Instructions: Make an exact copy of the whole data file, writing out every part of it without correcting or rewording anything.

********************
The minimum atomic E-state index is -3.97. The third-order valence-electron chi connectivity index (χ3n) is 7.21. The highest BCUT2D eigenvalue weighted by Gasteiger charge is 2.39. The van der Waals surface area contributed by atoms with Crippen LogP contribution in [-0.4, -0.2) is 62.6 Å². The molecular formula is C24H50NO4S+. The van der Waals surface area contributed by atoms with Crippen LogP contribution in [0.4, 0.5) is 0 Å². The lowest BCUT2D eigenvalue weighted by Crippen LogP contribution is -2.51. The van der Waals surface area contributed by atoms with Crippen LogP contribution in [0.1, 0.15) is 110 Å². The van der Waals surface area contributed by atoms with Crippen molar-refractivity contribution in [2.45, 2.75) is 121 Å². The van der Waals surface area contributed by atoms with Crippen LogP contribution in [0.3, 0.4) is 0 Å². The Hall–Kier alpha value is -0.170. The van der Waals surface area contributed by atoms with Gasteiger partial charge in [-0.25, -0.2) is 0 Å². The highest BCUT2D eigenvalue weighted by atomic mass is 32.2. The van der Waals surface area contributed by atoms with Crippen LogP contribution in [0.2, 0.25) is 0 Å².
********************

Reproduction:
The minimum atomic E-state index is -3.97. The third-order valence-electron chi connectivity index (χ3n) is 7.21. The highest BCUT2D eigenvalue weighted by Gasteiger charge is 2.39. The van der Waals surface area contributed by atoms with Crippen LogP contribution in [-0.4, -0.2) is 62.6 Å². The molecular formula is C24H50NO4S+. The van der Waals surface area contributed by atoms with Crippen LogP contribution in [0.4, 0.5) is 0 Å². The lowest BCUT2D eigenvalue weighted by Crippen LogP contribution is -2.51. The van der Waals surface area contributed by atoms with Crippen LogP contribution in [0.1, 0.15) is 110 Å². The van der Waals surface area contributed by atoms with Crippen molar-refractivity contribution in [2.45, 2.75) is 121 Å². The van der Waals surface area contributed by atoms with Crippen LogP contribution in [0.3, 0.4) is 0 Å². The Hall–Kier alpha value is -0.170. The van der Waals surface area contributed by atoms with Gasteiger partial charge in [-0.25, -0.2) is 0 Å². The highest BCUT2D eigenvalue weighted by atomic mass is 32.2. The van der Waals surface area contributed by atoms with Crippen LogP contribution in [0.2, 0.25) is 0 Å².